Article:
New Mac OS malware capable of performing a variety of actions related to cryptocurrency mining and theft was detailed in a blog post by Palo Alto Networks’ Unit 42 security research team on Thursday. The malware is designed to steal Chrome or Safari cookies of cryptocurrency exchanges and wallet services, as well as saved passwords and credit cards in Chrome. It also attempts to steal iPhone text messages from iTunes backups, which Unit 42 researchers said they believe could be used to bypass two-factor authentication (2FA) for cryptocurrency exchanges.
Taken together, this access would allow attackers to login to exchange or wallet services using victims’ accounts, and use those funds as if they were the victim. Oddly, the malware also loads mining software for the Koto cryptocurrency, used primarily in Japan, though the mining package is called “xmrig2” in order to disguise it as a Monero miner.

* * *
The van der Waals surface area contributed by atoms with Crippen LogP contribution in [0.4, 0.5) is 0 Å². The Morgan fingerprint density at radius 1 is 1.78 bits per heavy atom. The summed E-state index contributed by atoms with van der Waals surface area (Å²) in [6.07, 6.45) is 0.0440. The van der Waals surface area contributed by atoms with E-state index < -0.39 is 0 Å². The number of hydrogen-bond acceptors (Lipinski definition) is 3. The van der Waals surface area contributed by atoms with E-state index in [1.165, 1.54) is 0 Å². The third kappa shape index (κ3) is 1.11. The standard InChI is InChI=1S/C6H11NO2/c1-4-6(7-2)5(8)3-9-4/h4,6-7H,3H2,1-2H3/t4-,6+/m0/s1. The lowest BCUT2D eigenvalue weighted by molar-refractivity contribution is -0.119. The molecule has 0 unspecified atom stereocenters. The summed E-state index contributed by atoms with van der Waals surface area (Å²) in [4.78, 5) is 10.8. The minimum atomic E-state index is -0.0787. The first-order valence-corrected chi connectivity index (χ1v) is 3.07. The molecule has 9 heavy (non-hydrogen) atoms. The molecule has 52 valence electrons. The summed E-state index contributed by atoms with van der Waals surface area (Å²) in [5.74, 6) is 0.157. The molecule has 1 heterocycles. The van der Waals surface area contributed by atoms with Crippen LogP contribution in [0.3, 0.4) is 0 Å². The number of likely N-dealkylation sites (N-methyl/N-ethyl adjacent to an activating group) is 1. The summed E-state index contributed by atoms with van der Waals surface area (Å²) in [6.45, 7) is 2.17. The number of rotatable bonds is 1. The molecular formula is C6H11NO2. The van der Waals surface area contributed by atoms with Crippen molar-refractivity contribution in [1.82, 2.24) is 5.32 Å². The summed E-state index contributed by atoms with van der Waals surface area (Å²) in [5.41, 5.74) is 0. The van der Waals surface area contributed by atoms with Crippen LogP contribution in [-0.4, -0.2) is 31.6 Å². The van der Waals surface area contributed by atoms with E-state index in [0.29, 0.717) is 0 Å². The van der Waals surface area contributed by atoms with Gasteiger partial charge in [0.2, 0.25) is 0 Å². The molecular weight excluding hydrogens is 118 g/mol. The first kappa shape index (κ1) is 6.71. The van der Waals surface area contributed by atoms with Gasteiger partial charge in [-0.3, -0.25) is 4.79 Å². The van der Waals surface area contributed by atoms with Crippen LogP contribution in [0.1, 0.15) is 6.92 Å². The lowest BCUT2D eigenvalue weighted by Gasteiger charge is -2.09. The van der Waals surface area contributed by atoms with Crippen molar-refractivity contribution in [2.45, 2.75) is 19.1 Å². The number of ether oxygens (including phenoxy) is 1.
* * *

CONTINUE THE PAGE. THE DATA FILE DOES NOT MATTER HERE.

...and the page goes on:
To maintain control of a system following infection, the malware uses the EmPyre package to send commands to a victim’s machine.
The Koto malware is only a year old, as it was publicly introduced in January 2018, though adoption of the cryptocurrency is not high in general. Presently, the valuation of 1 Koto is 0.00000047 BTC, equaling roughly $0.16 USD. Twelve mining pools for Koto exist, of which the malware connects to the Maruru Pool. Other pools include “Adult Independent Research” and “DragonPool.”
Though it may seem peculiar to develop Mac malware for a relatively unpopular Japanese altcoin, Mac OS has a 22.4% market share in Japan, according to Statcounter.
For tips on how to protect Macs from malware threats like this, check out this TechRepublic article.
The big takeaways for tech leaders:
- The CookieMiner Mac malware combines a number of strategies to commandeer control of cryptocurrency wallets and exchanges, and maintain control of the victim’s computer.
- The malware attempts to mine the Koto cryptocurrency, which is next to worthless.